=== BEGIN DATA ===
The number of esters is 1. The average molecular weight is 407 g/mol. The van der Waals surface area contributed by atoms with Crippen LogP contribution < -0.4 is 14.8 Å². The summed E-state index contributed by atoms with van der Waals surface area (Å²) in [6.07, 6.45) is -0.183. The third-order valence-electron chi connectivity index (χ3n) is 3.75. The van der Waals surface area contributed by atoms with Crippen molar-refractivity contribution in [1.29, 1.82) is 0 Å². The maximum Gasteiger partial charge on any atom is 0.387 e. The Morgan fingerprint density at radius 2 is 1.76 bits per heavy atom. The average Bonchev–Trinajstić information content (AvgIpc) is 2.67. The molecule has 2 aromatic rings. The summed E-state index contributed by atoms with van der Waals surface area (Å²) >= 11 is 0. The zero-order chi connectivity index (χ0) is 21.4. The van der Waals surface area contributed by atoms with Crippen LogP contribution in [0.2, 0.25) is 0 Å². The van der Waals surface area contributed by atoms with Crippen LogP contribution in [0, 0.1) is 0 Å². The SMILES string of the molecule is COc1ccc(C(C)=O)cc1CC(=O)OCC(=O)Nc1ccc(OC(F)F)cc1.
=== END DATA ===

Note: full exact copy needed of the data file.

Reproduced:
The number of esters is 1. The average molecular weight is 407 g/mol. The van der Waals surface area contributed by atoms with Crippen LogP contribution < -0.4 is 14.8 Å². The summed E-state index contributed by atoms with van der Waals surface area (Å²) in [6.07, 6.45) is -0.183. The third-order valence-electron chi connectivity index (χ3n) is 3.75. The van der Waals surface area contributed by atoms with Crippen molar-refractivity contribution in [1.29, 1.82) is 0 Å². The maximum Gasteiger partial charge on any atom is 0.387 e. The Morgan fingerprint density at radius 2 is 1.76 bits per heavy atom. The average Bonchev–Trinajstić information content (AvgIpc) is 2.67. The molecule has 2 aromatic rings. The summed E-state index contributed by atoms with van der Waals surface area (Å²) >= 11 is 0. The zero-order chi connectivity index (χ0) is 21.4. The van der Waals surface area contributed by atoms with Crippen LogP contribution in [0.2, 0.25) is 0 Å². The van der Waals surface area contributed by atoms with Crippen LogP contribution in [0, 0.1) is 0 Å². The SMILES string of the molecule is COc1ccc(C(C)=O)cc1CC(=O)OCC(=O)Nc1ccc(OC(F)F)cc1.